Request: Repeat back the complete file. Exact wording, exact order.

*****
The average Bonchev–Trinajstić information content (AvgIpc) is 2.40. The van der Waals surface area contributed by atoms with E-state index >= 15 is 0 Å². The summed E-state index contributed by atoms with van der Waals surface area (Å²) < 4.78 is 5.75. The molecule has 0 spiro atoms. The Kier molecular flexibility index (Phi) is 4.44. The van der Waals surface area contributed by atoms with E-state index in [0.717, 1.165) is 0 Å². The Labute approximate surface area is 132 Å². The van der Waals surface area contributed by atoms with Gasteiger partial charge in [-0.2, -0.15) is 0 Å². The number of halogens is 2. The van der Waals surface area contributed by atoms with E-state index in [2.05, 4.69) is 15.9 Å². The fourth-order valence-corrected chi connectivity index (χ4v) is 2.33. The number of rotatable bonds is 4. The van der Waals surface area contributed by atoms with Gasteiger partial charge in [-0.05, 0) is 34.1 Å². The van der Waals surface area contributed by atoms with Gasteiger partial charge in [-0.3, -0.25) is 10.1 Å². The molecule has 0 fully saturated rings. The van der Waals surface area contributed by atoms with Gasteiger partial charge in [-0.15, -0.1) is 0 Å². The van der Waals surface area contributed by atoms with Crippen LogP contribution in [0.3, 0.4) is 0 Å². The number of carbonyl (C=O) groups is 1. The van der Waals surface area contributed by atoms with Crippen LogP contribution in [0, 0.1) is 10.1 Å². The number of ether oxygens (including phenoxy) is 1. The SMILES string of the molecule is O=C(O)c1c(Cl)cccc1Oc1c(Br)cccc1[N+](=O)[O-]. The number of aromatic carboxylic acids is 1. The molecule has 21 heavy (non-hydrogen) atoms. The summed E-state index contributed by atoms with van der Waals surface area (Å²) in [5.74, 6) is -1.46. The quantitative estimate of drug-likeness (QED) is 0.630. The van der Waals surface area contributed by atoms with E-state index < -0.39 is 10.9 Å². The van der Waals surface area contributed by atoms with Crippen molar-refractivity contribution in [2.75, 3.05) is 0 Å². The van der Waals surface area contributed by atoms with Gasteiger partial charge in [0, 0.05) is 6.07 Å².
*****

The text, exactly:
The average Bonchev–Trinajstić information content (AvgIpc) is 2.40. The van der Waals surface area contributed by atoms with E-state index >= 15 is 0 Å². The summed E-state index contributed by atoms with van der Waals surface area (Å²) < 4.78 is 5.75. The molecule has 0 spiro atoms. The Kier molecular flexibility index (Phi) is 4.44. The van der Waals surface area contributed by atoms with E-state index in [0.717, 1.165) is 0 Å². The Labute approximate surface area is 132 Å². The van der Waals surface area contributed by atoms with Gasteiger partial charge in [-0.2, -0.15) is 0 Å². The number of halogens is 2. The van der Waals surface area contributed by atoms with E-state index in [2.05, 4.69) is 15.9 Å². The fourth-order valence-corrected chi connectivity index (χ4v) is 2.33. The number of rotatable bonds is 4. The van der Waals surface area contributed by atoms with Gasteiger partial charge in [-0.05, 0) is 34.1 Å². The van der Waals surface area contributed by atoms with Gasteiger partial charge in [-0.3, -0.25) is 10.1 Å². The molecule has 0 fully saturated rings. The van der Waals surface area contributed by atoms with Gasteiger partial charge in [-0.15, -0.1) is 0 Å². The van der Waals surface area contributed by atoms with Crippen LogP contribution in [0.3, 0.4) is 0 Å². The number of carbonyl (C=O) groups is 1. The van der Waals surface area contributed by atoms with Crippen LogP contribution in [0, 0.1) is 10.1 Å². The number of ether oxygens (including phenoxy) is 1. The SMILES string of the molecule is O=C(O)c1c(Cl)cccc1Oc1c(Br)cccc1[N+](=O)[O-]. The number of aromatic carboxylic acids is 1. The molecule has 21 heavy (non-hydrogen) atoms. The summed E-state index contributed by atoms with van der Waals surface area (Å²) in [5.74, 6) is -1.46. The quantitative estimate of drug-likeness (QED) is 0.630. The van der Waals surface area contributed by atoms with E-state index < -0.39 is 10.9 Å². The van der Waals surface area contributed by atoms with Crippen molar-refractivity contribution in [2.75, 3.05) is 0 Å². The van der Waals surface area contributed by atoms with Gasteiger partial charge in [0, 0.05) is 6.07 Å².